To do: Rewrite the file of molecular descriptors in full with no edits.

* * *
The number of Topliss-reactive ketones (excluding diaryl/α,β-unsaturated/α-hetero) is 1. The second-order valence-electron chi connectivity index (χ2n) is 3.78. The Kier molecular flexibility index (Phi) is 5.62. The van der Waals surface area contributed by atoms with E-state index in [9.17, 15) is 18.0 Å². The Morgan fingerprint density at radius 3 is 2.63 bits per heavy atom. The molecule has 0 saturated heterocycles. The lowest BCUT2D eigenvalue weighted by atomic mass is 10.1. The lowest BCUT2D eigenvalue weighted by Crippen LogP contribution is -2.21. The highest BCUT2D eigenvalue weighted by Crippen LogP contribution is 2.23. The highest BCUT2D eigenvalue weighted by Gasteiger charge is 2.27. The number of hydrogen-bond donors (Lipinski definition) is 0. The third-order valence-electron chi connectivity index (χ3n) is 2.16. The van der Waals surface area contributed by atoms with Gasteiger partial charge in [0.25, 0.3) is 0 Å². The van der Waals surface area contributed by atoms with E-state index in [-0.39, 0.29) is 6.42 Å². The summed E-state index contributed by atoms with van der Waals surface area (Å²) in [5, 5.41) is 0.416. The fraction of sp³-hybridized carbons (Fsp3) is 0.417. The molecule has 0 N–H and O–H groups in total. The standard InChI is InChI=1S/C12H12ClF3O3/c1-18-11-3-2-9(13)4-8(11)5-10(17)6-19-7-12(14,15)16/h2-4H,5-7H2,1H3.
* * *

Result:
The number of Topliss-reactive ketones (excluding diaryl/α,β-unsaturated/α-hetero) is 1. The second-order valence-electron chi connectivity index (χ2n) is 3.78. The Kier molecular flexibility index (Phi) is 5.62. The van der Waals surface area contributed by atoms with E-state index in [9.17, 15) is 18.0 Å². The Morgan fingerprint density at radius 3 is 2.63 bits per heavy atom. The molecule has 0 saturated heterocycles. The lowest BCUT2D eigenvalue weighted by atomic mass is 10.1. The lowest BCUT2D eigenvalue weighted by Crippen LogP contribution is -2.21. The highest BCUT2D eigenvalue weighted by Crippen LogP contribution is 2.23. The highest BCUT2D eigenvalue weighted by Gasteiger charge is 2.27. The number of hydrogen-bond donors (Lipinski definition) is 0. The third-order valence-electron chi connectivity index (χ3n) is 2.16. The van der Waals surface area contributed by atoms with Gasteiger partial charge in [0.25, 0.3) is 0 Å². The van der Waals surface area contributed by atoms with E-state index in [-0.39, 0.29) is 6.42 Å². The summed E-state index contributed by atoms with van der Waals surface area (Å²) in [5, 5.41) is 0.416. The fraction of sp³-hybridized carbons (Fsp3) is 0.417. The molecule has 0 N–H and O–H groups in total. The standard InChI is InChI=1S/C12H12ClF3O3/c1-18-11-3-2-9(13)4-8(11)5-10(17)6-19-7-12(14,15)16/h2-4H,5-7H2,1H3.